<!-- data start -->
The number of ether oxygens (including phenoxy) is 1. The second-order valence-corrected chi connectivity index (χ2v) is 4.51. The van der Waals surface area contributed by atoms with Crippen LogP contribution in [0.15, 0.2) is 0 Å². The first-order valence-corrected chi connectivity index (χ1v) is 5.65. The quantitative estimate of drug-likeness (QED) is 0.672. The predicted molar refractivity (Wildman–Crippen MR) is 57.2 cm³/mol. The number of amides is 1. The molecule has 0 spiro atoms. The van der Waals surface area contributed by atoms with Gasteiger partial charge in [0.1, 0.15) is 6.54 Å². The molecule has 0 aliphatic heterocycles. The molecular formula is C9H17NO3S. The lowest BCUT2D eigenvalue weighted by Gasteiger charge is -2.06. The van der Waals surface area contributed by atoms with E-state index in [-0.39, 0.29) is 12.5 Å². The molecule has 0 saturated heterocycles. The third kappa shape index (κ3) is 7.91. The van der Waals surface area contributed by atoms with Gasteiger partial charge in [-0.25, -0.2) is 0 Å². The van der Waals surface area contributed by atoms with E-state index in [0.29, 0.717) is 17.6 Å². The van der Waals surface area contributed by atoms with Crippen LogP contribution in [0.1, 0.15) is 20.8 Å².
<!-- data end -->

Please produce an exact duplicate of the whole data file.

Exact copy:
The number of ether oxygens (including phenoxy) is 1. The second-order valence-corrected chi connectivity index (χ2v) is 4.51. The van der Waals surface area contributed by atoms with Crippen LogP contribution in [0.15, 0.2) is 0 Å². The first-order valence-corrected chi connectivity index (χ1v) is 5.65. The quantitative estimate of drug-likeness (QED) is 0.672. The predicted molar refractivity (Wildman–Crippen MR) is 57.2 cm³/mol. The number of amides is 1. The molecule has 0 spiro atoms. The van der Waals surface area contributed by atoms with Gasteiger partial charge in [0.1, 0.15) is 6.54 Å². The molecule has 0 aliphatic heterocycles. The molecular formula is C9H17NO3S. The lowest BCUT2D eigenvalue weighted by Gasteiger charge is -2.06. The van der Waals surface area contributed by atoms with E-state index in [-0.39, 0.29) is 12.5 Å². The molecule has 0 saturated heterocycles. The third kappa shape index (κ3) is 7.91. The van der Waals surface area contributed by atoms with Gasteiger partial charge in [-0.25, -0.2) is 0 Å². The van der Waals surface area contributed by atoms with E-state index in [0.29, 0.717) is 17.6 Å². The van der Waals surface area contributed by atoms with Crippen LogP contribution in [0.1, 0.15) is 20.8 Å².